Pakistan government completes term, reaching historic milestone
Wonk Watch: Michael Kugelman, "Pakistan’s Energy Crisis: From Conundrum to Catastrophe?" (NBR) History in the making Pakistan’s government made history on Saturday when it stepped down after completing the first full, five-year term by an elected, civilian government since the country’s inception (NYT, WSJ, CSM, Reuters, AP, CNN, BBC). Outgoing officials continue to hold talks ...
Wonk Watch: Michael Kugelman, "Pakistan's Energy Crisis: From Conundrum to Catastrophe?" (NBR)
Wonk Watch: Michael Kugelman, "Pakistan’s Energy Crisis: From Conundrum to Catastrophe?" (NBR)
History in the making
Pakistan’s government made history on Saturday when it stepped down after completing the first full, five-year term by an elected, civilian government since the country’s inception (NYT, WSJ, CSM, Reuters, AP, CNN, BBC). Outgoing officials continue to hold talks with the main opposition party, the Pakistan Muslim League-Nawaz (PML-N), to decide on a caretaker administration to lead the country until elections in May.
The Associated Press and Reuters take a look at some of key political players and political risks to watch for during the upcoming elections (AP, Reuters). Bonus read: Shamila Chaudhary, "Pakistan Votes: A Weekly Look At The Historic 2013 Elections" (AfPak).
Suicide bombers stormed a court complex in Peshawar on Monday, taking hostages in a courtroom and sparking a firefight with security forces before one militant detonated his explosives, killing four people and injuring at least 30 others (ET, NYT, Reuters). Security forces managed to shoot and kill the second bomber before he entered the complex. And a bus transporting Pakistani soldiers in the country’s northwest slid off the road and into a ravine on Saturday, killing 24 and injuring five others (AP).
Pakistani lawmakers on Thursday passed a resolution condemning India’s execution last month of Mohammad Afzal Guru, who was convicted of involvement in a 2001 attack on India’s Parliament (AP, BBC). Indian lawmakers reacted angrily on Friday, passing their own resolution demanding that the Pakistani Parliament "desist from acts of support for extremist and terrorist elements."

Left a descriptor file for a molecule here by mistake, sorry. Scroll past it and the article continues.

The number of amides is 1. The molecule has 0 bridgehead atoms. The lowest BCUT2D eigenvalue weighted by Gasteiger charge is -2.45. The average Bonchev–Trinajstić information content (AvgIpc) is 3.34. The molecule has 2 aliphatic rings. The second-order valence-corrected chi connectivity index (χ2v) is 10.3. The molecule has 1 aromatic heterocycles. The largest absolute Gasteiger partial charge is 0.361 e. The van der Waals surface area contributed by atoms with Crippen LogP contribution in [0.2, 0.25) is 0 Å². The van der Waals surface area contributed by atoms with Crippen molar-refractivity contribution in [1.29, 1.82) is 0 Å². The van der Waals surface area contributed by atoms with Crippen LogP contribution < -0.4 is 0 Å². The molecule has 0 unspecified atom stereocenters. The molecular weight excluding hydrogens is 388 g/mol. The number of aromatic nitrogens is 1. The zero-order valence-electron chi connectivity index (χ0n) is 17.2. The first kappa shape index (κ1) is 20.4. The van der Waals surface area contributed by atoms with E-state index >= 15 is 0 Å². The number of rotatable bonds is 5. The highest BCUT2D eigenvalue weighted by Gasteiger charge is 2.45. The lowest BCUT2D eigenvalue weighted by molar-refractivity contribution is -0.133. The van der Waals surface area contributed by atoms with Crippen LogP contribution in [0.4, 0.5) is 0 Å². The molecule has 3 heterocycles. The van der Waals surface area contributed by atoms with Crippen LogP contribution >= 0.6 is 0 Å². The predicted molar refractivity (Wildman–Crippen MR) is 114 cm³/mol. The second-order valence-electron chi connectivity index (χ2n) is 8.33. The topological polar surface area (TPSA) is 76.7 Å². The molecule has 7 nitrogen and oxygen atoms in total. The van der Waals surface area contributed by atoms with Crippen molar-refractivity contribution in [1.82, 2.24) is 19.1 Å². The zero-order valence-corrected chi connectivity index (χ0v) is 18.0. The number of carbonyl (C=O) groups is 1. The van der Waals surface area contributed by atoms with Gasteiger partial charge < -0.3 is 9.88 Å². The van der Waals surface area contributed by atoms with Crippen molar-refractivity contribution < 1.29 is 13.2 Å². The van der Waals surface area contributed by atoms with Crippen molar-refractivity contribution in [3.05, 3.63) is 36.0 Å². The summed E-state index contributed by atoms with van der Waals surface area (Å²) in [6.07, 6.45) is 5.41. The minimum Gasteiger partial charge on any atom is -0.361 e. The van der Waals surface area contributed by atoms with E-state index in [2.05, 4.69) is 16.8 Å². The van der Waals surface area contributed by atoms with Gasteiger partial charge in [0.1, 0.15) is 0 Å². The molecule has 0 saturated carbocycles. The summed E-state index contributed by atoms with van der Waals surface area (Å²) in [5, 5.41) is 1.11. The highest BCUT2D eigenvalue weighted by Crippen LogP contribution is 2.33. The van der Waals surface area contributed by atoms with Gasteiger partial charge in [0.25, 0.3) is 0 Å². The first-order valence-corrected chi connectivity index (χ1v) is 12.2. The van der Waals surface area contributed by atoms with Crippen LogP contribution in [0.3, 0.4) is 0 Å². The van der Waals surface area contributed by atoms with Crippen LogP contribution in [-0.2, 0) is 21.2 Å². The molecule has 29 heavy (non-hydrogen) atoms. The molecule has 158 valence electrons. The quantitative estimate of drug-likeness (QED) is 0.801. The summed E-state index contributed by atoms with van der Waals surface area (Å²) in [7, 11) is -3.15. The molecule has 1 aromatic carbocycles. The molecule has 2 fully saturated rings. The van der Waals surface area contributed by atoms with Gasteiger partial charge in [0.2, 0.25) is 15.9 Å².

Not wanted here
Several hundred Afghans marched in the capital city of Kabul on Saturday to protest the continued presence of U.S. Special Forces in Wardak Province, despite President Hamid Karzai’s demand that they be removed after reports emerged that armed men connected to the Special Forces had abused and even killed civilians (NYT, AP, WSJ, AJE). Afghanistan’s Ulema Council, a powerful group of Muslim clerics appointed by President Karzai, also issued a statement on Saturday saying, "If the Americans once again do not honor their commitments and keep on disobeying, then this will be considered as an occupation, and they may expect to see a reaction to their action." American officials have confirmed that U.S. commanders in Afghanistan have not ordered any troops in Wardak to withdraw.
Bonus read: Omar Samad, "Hamid Karzai’s risky rants" (AfPak).
The Ulema Council also mentioned the stalled handover of Bagram Prison in its statement, and on Sunday, President Karzai announced that he had agreed to U.S. Defense Secretary Chuck Hagel’s request for a new deadline on the transfer, one week from Sunday (CNN). Meanwhile, Afghan opposition political parties say they have recently begun talks with the Taliban and another key militant group, Hezb-e-Islami, and the Taliban appear willing to engage on finding a political solution to the 11-year conflict (AP). And a U.S. helicopter crashed in southern Afghanistan on Saturday, killing one American soldier (AP).
A paper written for the British Ministry of Defense’s Development, Concepts and Doctrine Center (DCDC) entitled "Lessons From the Soviet Transition in Afghanistan" calls the current war in Afghanistan "unwinnable in military terms," and says both the 1979 Soviet invasion and the NATO campaign attempts to impose an "ideology foreign to the Afghan people" (Tel).
U.S.-Pakistan relations according to 12-year-olds
Any observer of Pakistan will tell you that relations between that country and the United States have deteriorated in recent years, but a pen pal exchange between American children in Colorado and Pakistani children in Lahore augurs well for future leaders of both countries (FP). Two American students write, "I also agree that the whole terrorism and the Middle East thing is a misunderstanding. It’s a shame how the actions of some people can change a person’s perspective on the group. I hope this exchange of letters will help end that. I also don’t think your religion is bad. I’m fascinated of [sic] how it began."
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